Author’s research notes: Carnival of Hope – the women’s rich sexual banter

Another feature of the research was how common sexual teasing and banter is in the favelas. Here are some examples which I unearthed, and then a scene to depict how this aspect was used in the novel:

  • Erotic language is so linked to eating that after sex one can say appreciatively, “Foi gostoso” or “Foi uma delicia!” – “It was tasty” or “It was delicious!”
  • Male organ described as a banana, cucumber, sausage or stick of sugar cane.
  • A woman may tease she doesn’t want to be fed with a stick of sugar cane, she wants a fat sausage.
  • A woman’s breasts may be described as ripe papayas flowing with milk and honey, waiting to be licked and sucked.
  • Sex is seen as a compensatory gratification, making the participant know that even though hunger is killing them, they are still alive. So poverty, age and beauty are no barriers to this sensuality, especially at carnival.
  • There is a constant flow of spontaneous black humour by the women.
  • Mobility through marriage and or sexual seduction is a favourite theme of Brazilian telenovelas.


Thereza and the other women climbed through the window of the office. The man who represented the mayor wasn’t due at work that day, and Dona Fernanda had locked herself in the room and let them in. Each of the women gave Fernanda their ten centavos as they straddled the window, but Thereza was allowed in free. ‘Off the chairs, and don’t touch the table, I’ve already dusted them this morning,’ her godmother said to two of the younger women who were coming for the first time. All twelve in the room settled on the floor. Fernanda pulled the blind but left the window ajar, so they could make a quick escape if the guard with whom she split the takings rapped a warning on the door. To give her an excuse for being in the room, a duster also hung from her waist. Thereza used the opportunity to scout the room for customers, and when she found her first, she started plaiting the woman’s hair. A hum laced with excitement rose as the women clustered towards the corner. ‘Shh,’ Fernanda said, putting a finger to her lips, ‘you’ll have to keep it down.’

An ivory-skinned woman licking her strawberry lips, her golden-sand hair trailing in the wind, was the first image they saw when Fernanda switched on the television set. The intense sigh that circulated bonded the women through their dreams. Hers was the image they mostly saw when they came to watch the telenovelas, those soaps of higher-class life in the cities that caused the women to both envy and adore the lifestyles of whitewashed villas, American cars, designer clothes and romantic love.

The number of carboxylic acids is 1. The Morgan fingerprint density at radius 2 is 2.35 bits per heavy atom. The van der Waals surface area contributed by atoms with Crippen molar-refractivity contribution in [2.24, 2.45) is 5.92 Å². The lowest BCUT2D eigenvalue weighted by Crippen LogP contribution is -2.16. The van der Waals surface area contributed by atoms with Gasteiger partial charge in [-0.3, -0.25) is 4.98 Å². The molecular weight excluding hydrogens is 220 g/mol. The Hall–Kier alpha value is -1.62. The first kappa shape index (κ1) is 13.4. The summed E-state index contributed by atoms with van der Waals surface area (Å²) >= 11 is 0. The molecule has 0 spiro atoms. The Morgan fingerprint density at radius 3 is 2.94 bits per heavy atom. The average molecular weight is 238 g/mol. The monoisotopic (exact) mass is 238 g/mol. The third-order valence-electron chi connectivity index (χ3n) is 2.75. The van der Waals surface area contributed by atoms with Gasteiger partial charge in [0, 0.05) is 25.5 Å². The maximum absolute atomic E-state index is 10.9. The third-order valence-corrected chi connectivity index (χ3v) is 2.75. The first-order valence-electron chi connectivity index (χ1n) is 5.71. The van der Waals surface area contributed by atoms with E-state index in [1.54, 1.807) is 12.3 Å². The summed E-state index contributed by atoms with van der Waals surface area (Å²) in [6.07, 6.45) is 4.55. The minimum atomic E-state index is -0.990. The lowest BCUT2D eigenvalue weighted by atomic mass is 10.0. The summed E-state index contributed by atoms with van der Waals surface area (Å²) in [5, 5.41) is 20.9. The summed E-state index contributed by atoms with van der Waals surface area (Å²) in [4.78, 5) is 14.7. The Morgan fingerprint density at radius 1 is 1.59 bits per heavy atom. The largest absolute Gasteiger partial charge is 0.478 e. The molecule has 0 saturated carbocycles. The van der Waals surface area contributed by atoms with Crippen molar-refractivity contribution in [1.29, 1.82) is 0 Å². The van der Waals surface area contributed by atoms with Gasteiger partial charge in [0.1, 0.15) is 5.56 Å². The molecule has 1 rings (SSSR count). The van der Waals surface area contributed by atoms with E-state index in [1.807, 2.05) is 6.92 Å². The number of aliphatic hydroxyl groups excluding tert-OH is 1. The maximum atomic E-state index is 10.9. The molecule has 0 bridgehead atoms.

‘What’s she waiting for? She should give it to him before he finds another lover,’ one of the women shouted.

‘It’s good to let them wait a while, then it’s sweeter, Rosie.’

‘What are you talking about, Carmella? You’re so hot all the time that you’re out of your panties before the man’s even swollen.’ The women laughed in unison, as they hurled a constant flow of explicit sexual banter and teasing around the room.

‘At least mine are clean,’ Carmella retorted.

‘That’s only because you hardly ever have them on.’

‘Shh,’ Fernanda reminded them, though creased at the waist too.

‘You’re only jealous because you know I’d win myself a coroa before you,’ Carmella said.

‘You… as black as you are! Have you ever seen a black do anything but clean in one of these telenovelas?

‘Hmm, hmm,’ the women agreed.

‘Have you not heard of the black Cinderella? When she married her coroa she gained wealth and whiteness, too.’

‘Hmm, hmm,’ the women agreed again, most having feasted on the story.

Thereza laughed along with them, and only when she became intoxicated by the ribbing did she risk the odd comment of her own, because she could not describe a lover’s stroke with the breathless tone of experience like the other women, and would be found out if she tried. She came to soak up the striking images that many of the others failed to notice, like the woman from the favela who was in the parliament, or the women who worked alongside men in the offices in a way rarely seen in the brawny work-gangs on the plantations. Only when able to watch the pictures streamed from the capital did she feel a belonging to the country. Its sleek-lined buildings of concrete and glass, with wide, spotless avenues, pointed like an arrow to the cities in the South, an indicator of where all should head if they had designs on taking part in the future. She had never been further than the nearest towns, which were a few hours on foot, and a little quicker by truck over the rugged terrain. The bus journey to the southern cities was said to take days, which would probably give migrants time to adjust every mile of the way. That in itself was a reason for going. During the afternoons, she liked to climb one of the hills on the edge of the shanty. Once at its summit, she peered into the distance through the heat’s haze, and was sure she could see some of those cities rising like a forest out of the land.